Chau Chung-man | Mixed media on canvas | 2019
Could you tell us more about “Walking in Water and Stone”, the upcoming joint exhibition at PMQ?
L: Taking reference from property advertisements, one of the series in this exhibition combines ornamental stones in Chinese painting with reality, to form a compound of “building and stone”, with vibrant colours and extravagant names (e.g. Peaceful Flow, Sunrise Heaven, and Precipice Palace – another piece of work from the same series). Human figurines are discreetly included in the works, to echo property advertisements that like to highlight people and family as the selling point. I attempted to draw the architectural features in details, so that the buildings in the paintings look more realistic. In addition to the paintings, the exhibition will also feature models created from them.
C: My series of works integrates the different forms of bones and water through a variety of formats. The imageries are vivid, hovering between natural and unnatural states. I hope my paintings are not overly abstract, and the audience will find them appealing.
What prompts you to marry Chinese ornamental stones, bonsai and Hong Kong real estate in your creations?
L: I like collecting knickknacks when I was young, and have always dreamed of designing my own home. I studied set design later on, and learned to build models through which ideal sceneries could be created. When I worked as a set designer for Chinese opera, I drew reference from Chinese landscape architecture, as Chinese gardens and bonsai are often miniature representations of nature. Our ancestors expressed their longing for nature in their creation of landscape paintings and bonsai. In a similar vein, I wish to embody the desires of urbanites in my works. By juxtaposing traditional ornamental stones and modern buildings, I challenge the traditional perception of the former by injecting them with a new image of urbanisation and materialism.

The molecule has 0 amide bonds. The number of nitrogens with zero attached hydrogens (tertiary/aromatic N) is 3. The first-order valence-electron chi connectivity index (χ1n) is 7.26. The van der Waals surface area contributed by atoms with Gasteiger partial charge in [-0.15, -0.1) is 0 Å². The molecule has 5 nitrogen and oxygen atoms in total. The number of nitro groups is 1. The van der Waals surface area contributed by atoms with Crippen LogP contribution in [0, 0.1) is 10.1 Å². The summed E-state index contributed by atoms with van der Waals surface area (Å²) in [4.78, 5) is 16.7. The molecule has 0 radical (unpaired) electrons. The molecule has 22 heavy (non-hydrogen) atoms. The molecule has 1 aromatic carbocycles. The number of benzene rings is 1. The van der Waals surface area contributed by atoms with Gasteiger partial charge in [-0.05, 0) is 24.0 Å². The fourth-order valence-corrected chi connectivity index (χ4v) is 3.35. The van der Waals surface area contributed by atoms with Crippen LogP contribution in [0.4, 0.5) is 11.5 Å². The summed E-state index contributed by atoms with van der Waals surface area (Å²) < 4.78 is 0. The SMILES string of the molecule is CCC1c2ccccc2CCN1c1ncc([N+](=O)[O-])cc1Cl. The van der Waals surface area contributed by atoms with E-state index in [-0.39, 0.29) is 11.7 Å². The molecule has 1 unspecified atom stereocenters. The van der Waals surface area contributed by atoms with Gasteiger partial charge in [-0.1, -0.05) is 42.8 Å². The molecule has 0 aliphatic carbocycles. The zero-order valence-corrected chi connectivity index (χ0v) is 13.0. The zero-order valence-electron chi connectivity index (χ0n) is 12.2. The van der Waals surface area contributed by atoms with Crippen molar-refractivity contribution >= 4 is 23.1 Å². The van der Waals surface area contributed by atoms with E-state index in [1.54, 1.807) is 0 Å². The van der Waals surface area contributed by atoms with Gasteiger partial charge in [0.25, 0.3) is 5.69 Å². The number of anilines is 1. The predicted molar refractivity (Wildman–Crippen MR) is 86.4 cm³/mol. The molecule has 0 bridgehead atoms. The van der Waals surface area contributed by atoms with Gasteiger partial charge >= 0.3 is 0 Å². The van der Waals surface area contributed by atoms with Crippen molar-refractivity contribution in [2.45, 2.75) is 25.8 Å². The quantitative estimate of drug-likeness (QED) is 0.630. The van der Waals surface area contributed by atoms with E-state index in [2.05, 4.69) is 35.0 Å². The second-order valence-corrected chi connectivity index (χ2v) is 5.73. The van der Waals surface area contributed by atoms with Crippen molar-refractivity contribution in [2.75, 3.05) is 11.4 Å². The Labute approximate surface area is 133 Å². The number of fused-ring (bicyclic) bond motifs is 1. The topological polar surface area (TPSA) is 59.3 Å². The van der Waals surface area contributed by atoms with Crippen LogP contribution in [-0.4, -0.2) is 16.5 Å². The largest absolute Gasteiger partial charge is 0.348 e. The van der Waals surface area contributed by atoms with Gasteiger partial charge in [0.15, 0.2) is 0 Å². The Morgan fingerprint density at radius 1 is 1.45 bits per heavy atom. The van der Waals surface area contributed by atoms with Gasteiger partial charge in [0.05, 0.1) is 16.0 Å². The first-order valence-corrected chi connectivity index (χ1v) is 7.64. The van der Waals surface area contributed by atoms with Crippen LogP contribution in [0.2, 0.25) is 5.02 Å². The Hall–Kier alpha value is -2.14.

In your mind, what relationship does bones and water represent?
C: Bones represent the basic and immutable form of the human species, while water is volatile in nature. Reflections on the water change constantly. Through bones and water, I wish to show the relationship between man and the external world. Is it the environment that shapes a person’s character or vice versa? Can we really change the world or must we resign to compromises? These are questions worth exploring.
Any challenges you would like to dare yourselves in the near future?
L: Although painting is the medium that I am most familiar with, some of my creative concepts are better shown in three-dimensional forms. Therefore, I would like to work on sculpture in the future.
C: I would like to challenge myself to create works of larger scale, for their bigger impact and the breadth of space in which I can freely express myself.
Lee Yuen-suet | Pencil on paper | 2017